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The Economic Value of Life Essay

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Updated: Apr 16th, 2022

Since time immemorial, the value of human life has been the issue of heated debates of philosophers, scientists, and governors. The very essence of this matter lies in the person’s recognition of oneself as a unique human being able to reflect on his or her role on this planet. While some may argue that numerical indicators cannot measure human life because of its divine nature, the reality is that it is impossible to do without the measurable characteristics of life in solving the health care, emergency, and social issues.

There is no doubt that from the philosophical, religious, and to a great extent from legal points of view, human life is priceless. The UN Universal Declaration of Human Rights states that “human beings are born free and equal in dignity and rights” (The United Nations, n.d., para. 9). The worth of the person is considered the fundamental precondition of any interaction between states and in society as a whole. Philosophers believe that the value of human life is endless and that any attempts to provide its monetary equivalent are morally unacceptable. Religion considers every human to be created as a supreme being in God’s image, and as well as God cannot be measured materially (Hammer, 2011).

Economics, however, is the realm where no abstract irrational characteristics can take place. The human is a “social animal” and his activities, performance, and conditions of staying in the society have to be measured at least approximately. The value of statistical life is therefore established to calculate various risk factors influencing the quality and expectancy of human life (Fourcade, 2009). Hammer (2011) notes that the term refers to some statistical but not specific life: “…It is not about the monetary value of concrete human life but the monetary valuation of the reduction of mortality risks” (p. 232). There is no shade of morality in this term; it is only about the objective evaluation of concrete aggregate indicators (Fourcade, 2009). Human life is infinitely valuable, but when it comes to safety and injury compensation issues, the price should be defined precisely.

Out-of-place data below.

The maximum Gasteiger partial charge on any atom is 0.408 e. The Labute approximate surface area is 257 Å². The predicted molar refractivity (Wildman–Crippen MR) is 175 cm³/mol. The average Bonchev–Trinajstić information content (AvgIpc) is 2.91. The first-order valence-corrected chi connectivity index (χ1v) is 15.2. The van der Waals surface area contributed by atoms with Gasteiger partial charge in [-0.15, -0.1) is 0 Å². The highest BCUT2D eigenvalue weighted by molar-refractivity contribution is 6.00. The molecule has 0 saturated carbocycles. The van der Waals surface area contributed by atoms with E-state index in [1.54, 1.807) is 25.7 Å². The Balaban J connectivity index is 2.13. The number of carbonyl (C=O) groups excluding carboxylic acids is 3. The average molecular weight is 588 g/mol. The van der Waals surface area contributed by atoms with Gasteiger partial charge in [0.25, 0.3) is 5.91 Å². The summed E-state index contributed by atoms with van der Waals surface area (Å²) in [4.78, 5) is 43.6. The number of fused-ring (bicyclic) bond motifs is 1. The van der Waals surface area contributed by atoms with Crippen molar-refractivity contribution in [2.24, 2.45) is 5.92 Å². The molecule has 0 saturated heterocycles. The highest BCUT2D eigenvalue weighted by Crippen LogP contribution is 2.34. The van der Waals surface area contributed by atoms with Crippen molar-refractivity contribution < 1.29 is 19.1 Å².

Calculating the value of statistical life is crucial in many different situations. It is used to determine the amount of material compensation for the injury or death of people in the process of production, in industrial accidents, in natural and manmade catastrophes. The same can be said about compensation for terrorist acts or military actions. Moreover, the indicator of life value is important for the development of safety measures, for the planning of law enforcement, health care, and emergency services. Based on this indicator life and health insurance sums are paid (OECD, 2012). Nowadays the amount of VSL for an average worker ranges from $4 million to 9$ million dollars in developed countries (Ranke, 2015).

All things considered, it can be stated that the dilemma of the life monetary value in the modern world is rather far-fetched. If there were no value of statistical life indicator, it would be impossible to calculate the amount of compensation the state has to pay in case of emergencies. If human life were priceless in economic terms, the state wouldn’t be able to pay infinitely large amounts of money to every injured citizen. There should be a compromise. Human life should be considered priceless in the moral and philosophical dimensions, and the moral imperative should define the actions of a person. But in the economic system of coordinates, there should exist a rationally grounded equivalent of indemnification for damage to life.


Fourcade, M. (2009). The political valuation of life. Regulation & Governance, 3(1), 291-297.

Hammer, B. (2011). Valuing the invaluable? In K. Mathis (Ed.), Efficiency, sustainability, and justice to future generations. New York, NY: Springer Science & Business Media.

OECD. (2012). Mortality risk valuation in the environment, health, and transport policies. Paris, France: OECD Publishing.

Ranke, U. (2015). Natural disaster risk management: Geosciences and social responsibility. New York, NY: Springer Science & Business Media.

The United Nations (n.d.). The universal declaration of human rights. Web.

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IvyPanda. 2022. "The Economic Value of Life." April 16, 2022. https://ivypanda.com/essays/the-economic-value-of-life/.


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